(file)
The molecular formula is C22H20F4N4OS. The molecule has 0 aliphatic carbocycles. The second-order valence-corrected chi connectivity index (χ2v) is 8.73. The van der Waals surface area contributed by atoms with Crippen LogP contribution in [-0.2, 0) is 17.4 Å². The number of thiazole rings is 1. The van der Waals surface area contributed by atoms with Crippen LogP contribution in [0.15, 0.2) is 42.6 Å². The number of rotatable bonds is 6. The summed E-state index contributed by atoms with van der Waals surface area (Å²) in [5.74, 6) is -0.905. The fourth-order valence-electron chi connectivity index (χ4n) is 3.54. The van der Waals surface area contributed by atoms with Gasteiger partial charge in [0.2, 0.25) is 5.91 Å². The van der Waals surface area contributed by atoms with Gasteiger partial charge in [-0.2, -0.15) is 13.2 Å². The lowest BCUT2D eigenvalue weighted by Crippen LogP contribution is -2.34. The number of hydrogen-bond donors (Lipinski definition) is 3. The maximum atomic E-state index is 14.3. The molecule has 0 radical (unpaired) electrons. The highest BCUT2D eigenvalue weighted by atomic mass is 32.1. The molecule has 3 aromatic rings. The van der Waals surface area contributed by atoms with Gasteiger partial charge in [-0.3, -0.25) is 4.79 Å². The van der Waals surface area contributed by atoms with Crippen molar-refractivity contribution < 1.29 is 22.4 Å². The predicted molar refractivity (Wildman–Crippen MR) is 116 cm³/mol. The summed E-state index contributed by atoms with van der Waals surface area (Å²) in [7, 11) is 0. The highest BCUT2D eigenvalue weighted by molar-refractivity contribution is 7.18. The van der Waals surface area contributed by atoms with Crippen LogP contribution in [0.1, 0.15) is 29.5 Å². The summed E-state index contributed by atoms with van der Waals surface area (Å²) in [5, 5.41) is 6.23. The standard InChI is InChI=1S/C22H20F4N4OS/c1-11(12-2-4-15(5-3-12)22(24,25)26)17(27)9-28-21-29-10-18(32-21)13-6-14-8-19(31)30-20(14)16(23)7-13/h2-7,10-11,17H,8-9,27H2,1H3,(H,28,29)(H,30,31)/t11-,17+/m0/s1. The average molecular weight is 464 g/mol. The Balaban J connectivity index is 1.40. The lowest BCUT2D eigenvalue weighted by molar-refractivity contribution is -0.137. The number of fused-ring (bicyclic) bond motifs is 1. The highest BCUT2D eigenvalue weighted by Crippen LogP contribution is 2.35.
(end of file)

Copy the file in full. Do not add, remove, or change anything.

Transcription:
The molecular formula is C22H20F4N4OS. The molecule has 0 aliphatic carbocycles. The second-order valence-corrected chi connectivity index (χ2v) is 8.73. The van der Waals surface area contributed by atoms with Crippen LogP contribution in [-0.2, 0) is 17.4 Å². The number of thiazole rings is 1. The van der Waals surface area contributed by atoms with Crippen LogP contribution in [0.15, 0.2) is 42.6 Å². The number of rotatable bonds is 6. The summed E-state index contributed by atoms with van der Waals surface area (Å²) in [5.74, 6) is -0.905. The fourth-order valence-electron chi connectivity index (χ4n) is 3.54. The van der Waals surface area contributed by atoms with Gasteiger partial charge in [0.2, 0.25) is 5.91 Å². The van der Waals surface area contributed by atoms with Gasteiger partial charge in [-0.2, -0.15) is 13.2 Å². The lowest BCUT2D eigenvalue weighted by Crippen LogP contribution is -2.34. The number of hydrogen-bond donors (Lipinski definition) is 3. The maximum atomic E-state index is 14.3. The molecule has 0 radical (unpaired) electrons. The highest BCUT2D eigenvalue weighted by atomic mass is 32.1. The molecule has 3 aromatic rings. The van der Waals surface area contributed by atoms with Gasteiger partial charge in [-0.3, -0.25) is 4.79 Å². The van der Waals surface area contributed by atoms with Crippen molar-refractivity contribution < 1.29 is 22.4 Å². The predicted molar refractivity (Wildman–Crippen MR) is 116 cm³/mol. The summed E-state index contributed by atoms with van der Waals surface area (Å²) in [7, 11) is 0. The highest BCUT2D eigenvalue weighted by molar-refractivity contribution is 7.18. The van der Waals surface area contributed by atoms with Crippen LogP contribution in [0.1, 0.15) is 29.5 Å². The summed E-state index contributed by atoms with van der Waals surface area (Å²) in [5, 5.41) is 6.23. The standard InChI is InChI=1S/C22H20F4N4OS/c1-11(12-2-4-15(5-3-12)22(24,25)26)17(27)9-28-21-29-10-18(32-21)13-6-14-8-19(31)30-20(14)16(23)7-13/h2-7,10-11,17H,8-9,27H2,1H3,(H,28,29)(H,30,31)/t11-,17+/m0/s1. The average molecular weight is 464 g/mol. The Balaban J connectivity index is 1.40. The lowest BCUT2D eigenvalue weighted by molar-refractivity contribution is -0.137. The number of fused-ring (bicyclic) bond motifs is 1. The highest BCUT2D eigenvalue weighted by Crippen LogP contribution is 2.35.